JOSEPH MUSCAT, Prime Minister of Malta, said that as President of the Council of the European Union his country had worked with the bloc’s member States towards a new European Consensus on Development with a focus on poverty eradication. Malta was also Chair‑in‑Office of the Commonwealth, an organization representing 52 “different realities” that had joined together to launch common initiatives to expedite implementation of the Sustainable Development Goals, and on a national level, it had registered a voluntary commitment of 30 per cent of all the waters under its jurisdiction as Marine Protected Areas. Recalling that Malta had been instrumental in triggering the negotiations that had led to the adoption of the 1982 United Nations Convention on the Law of the Sea, he said it now supported efforts to establish a legally binding instrument under that Convention for the conservation and sustainable use of marine biological diversity in areas beyond national jurisdiction.
Noting that Malta would host the next “Our Ocean” Conference in October, he voiced further support for the establishment of an Intergovernmental Panel on Ocean Governance, which would report to the Assembly through the Secretary‑General. The Commonwealth was also developing a “Blue Charter” to help its countries fulfil the requirements under Sustainable Development Goal 14, he said, expressing strong support for the entry into force of the Paris Agreement on climate change. Malta based its policies on the overarching principles of social mobility, social justice, equality and unity. Today, fewer of its people were at risk of poverty due to Government efforts to fairly distribute the proceeds of its sustained growth, he said, emphasizing that a prosperous future must be accompanied by an inclusive society. “People who live in fear or are oppressed or discriminated against cannot realize their potential and are not at peace.”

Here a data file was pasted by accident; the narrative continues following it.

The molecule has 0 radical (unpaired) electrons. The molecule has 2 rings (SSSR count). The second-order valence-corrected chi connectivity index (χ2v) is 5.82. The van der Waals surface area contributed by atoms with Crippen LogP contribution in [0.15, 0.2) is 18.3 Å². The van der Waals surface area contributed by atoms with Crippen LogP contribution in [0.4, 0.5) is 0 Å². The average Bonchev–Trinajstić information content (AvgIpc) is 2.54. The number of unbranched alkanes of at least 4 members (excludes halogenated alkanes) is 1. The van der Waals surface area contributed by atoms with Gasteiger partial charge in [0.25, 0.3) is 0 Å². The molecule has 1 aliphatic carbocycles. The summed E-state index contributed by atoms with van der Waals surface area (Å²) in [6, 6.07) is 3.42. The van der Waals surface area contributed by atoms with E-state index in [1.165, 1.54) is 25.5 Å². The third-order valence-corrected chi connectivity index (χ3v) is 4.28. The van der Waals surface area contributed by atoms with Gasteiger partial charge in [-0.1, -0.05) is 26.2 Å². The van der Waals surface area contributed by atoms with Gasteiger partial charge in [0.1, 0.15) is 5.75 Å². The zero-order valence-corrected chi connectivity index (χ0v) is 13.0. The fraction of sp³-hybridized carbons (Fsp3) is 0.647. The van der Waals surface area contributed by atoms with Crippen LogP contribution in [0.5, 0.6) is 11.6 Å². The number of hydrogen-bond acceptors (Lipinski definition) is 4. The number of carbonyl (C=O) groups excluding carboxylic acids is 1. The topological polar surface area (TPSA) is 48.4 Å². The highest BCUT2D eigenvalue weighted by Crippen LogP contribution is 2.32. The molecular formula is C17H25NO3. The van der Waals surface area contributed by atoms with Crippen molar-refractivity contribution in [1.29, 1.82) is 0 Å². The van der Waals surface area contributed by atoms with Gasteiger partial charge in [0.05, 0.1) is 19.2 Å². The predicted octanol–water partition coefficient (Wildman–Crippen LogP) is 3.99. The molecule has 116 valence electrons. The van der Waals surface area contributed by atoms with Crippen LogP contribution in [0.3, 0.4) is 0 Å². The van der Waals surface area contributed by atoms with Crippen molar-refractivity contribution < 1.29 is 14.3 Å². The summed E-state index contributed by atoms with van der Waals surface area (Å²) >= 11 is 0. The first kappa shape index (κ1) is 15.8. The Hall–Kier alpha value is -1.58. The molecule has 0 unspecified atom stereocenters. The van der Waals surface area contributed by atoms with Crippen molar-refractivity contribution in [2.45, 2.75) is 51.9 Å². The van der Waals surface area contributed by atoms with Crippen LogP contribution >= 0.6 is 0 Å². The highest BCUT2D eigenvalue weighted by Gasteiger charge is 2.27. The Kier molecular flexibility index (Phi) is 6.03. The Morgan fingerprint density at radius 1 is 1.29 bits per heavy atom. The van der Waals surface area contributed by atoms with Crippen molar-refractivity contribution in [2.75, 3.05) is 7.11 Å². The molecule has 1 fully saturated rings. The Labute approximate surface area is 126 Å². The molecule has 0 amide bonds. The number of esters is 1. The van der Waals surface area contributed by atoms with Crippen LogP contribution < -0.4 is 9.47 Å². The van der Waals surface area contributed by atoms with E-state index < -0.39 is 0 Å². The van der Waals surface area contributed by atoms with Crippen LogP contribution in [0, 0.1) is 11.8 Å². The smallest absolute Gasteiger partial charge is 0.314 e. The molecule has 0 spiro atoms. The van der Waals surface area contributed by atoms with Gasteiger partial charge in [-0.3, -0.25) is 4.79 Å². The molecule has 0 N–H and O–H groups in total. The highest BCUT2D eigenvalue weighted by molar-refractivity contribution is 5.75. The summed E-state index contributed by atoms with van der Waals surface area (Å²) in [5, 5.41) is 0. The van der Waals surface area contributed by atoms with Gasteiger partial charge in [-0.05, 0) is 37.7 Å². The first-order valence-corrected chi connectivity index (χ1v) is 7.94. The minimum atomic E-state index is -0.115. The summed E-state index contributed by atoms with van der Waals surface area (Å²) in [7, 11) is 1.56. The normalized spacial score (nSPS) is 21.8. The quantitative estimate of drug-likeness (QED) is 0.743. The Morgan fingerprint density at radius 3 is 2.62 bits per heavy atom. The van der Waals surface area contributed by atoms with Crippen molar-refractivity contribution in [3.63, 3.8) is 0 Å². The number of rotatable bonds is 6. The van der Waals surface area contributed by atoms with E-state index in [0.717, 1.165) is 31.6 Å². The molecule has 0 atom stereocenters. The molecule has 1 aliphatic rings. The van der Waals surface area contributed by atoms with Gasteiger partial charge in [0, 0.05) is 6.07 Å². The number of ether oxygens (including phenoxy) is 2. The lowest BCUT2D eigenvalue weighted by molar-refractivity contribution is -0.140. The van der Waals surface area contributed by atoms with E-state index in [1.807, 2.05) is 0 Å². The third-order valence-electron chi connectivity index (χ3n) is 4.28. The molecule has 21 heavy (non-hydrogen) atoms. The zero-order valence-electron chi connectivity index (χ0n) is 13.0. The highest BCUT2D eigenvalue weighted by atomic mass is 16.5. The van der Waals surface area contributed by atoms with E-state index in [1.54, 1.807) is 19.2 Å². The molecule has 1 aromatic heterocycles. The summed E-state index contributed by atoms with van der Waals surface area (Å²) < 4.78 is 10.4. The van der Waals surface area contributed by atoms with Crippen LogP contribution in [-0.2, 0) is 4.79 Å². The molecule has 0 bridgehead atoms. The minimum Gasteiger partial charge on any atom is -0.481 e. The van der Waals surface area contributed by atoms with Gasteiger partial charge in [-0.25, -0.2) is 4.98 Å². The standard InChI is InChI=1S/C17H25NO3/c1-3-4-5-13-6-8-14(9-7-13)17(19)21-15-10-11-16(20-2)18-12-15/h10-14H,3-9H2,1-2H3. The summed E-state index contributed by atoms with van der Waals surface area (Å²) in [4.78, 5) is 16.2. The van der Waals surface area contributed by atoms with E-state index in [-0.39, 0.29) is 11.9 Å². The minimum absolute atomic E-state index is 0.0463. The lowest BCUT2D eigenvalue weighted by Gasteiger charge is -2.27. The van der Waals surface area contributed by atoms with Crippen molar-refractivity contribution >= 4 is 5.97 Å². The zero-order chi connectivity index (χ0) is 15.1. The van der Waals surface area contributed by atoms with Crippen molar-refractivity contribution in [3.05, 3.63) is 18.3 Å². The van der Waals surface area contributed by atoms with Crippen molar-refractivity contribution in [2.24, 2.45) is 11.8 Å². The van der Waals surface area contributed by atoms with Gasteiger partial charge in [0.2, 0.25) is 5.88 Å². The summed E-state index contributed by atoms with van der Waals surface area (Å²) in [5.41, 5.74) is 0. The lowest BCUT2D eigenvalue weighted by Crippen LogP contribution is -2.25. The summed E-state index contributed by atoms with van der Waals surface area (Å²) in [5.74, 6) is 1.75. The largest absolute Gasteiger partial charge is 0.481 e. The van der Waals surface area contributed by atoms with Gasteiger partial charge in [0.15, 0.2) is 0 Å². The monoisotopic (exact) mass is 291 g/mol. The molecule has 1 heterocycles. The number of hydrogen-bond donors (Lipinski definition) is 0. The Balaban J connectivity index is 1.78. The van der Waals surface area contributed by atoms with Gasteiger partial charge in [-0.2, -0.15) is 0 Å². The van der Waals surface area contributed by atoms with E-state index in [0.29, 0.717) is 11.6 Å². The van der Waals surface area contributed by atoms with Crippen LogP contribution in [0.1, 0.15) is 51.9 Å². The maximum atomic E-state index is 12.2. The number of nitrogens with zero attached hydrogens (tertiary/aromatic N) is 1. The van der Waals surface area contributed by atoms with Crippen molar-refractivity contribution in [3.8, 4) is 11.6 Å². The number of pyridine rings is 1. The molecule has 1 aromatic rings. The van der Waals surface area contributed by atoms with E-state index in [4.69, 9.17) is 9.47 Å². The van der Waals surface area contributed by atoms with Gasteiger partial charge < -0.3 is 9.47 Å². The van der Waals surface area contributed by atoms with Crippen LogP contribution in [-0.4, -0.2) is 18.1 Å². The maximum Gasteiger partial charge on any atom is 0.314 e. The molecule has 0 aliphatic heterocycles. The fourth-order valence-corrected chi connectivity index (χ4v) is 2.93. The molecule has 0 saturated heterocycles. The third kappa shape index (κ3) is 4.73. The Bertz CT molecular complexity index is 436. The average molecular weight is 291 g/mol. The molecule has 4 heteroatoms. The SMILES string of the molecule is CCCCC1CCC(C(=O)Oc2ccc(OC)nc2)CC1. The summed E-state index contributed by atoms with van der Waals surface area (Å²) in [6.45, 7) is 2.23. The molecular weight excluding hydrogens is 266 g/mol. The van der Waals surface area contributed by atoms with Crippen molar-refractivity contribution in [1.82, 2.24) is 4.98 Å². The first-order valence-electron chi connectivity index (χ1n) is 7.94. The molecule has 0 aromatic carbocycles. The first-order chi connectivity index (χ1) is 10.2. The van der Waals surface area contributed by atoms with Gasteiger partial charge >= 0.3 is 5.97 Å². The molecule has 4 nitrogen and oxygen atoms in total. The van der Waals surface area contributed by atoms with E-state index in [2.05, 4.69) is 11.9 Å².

For those reasons, he said, Malta had put human rights, equality and empowerment at the forefront of its political agenda, and it had made them priority issues of lesbian, gay, bisexual, transgender, intersex and questioning rights and gender equality. Malta had redefined marriage to grant full equality to all partners in a fair, gender-neutral manner, and had amended its Constitution to protect against discrimination based on “sexual orientation” and “gender identity”. “These individual choices should be as significant as the colour of one’s eyes,” he said. Malta was the only European country to provide free and universal childcare to all working people and had worked to increase youth participation by lowering the voting age in general and European elections from 18 to 16, after already having done so in local elections.
“Malta, despite its small size, can now serve as a beacon of political courage that inspires others to introduce concrete measures and reforms,” he said. Underlining the protection of marginalized and vulnerable people as a priority, he said the United Nations was pivotal in that process and must continue to spearhead, sustain and mobilize the international community along its path to 2030. As it was located along the central Mediterranean route used for migrant smuggling and human trafficking, Malta knew first hand that “the exploitation of human misery knows no boundaries”.
While Malta was working as part of a wider European response to those challenges, he stressed that national and even regional action remained insufficient without a global response. In that context, he welcomed progress towards a global compact on migration which would reaffirm States’ sovereign rights to decide on their own immigration policies while also committing them to build institutions that treated migrants with fairness, dignity and respect.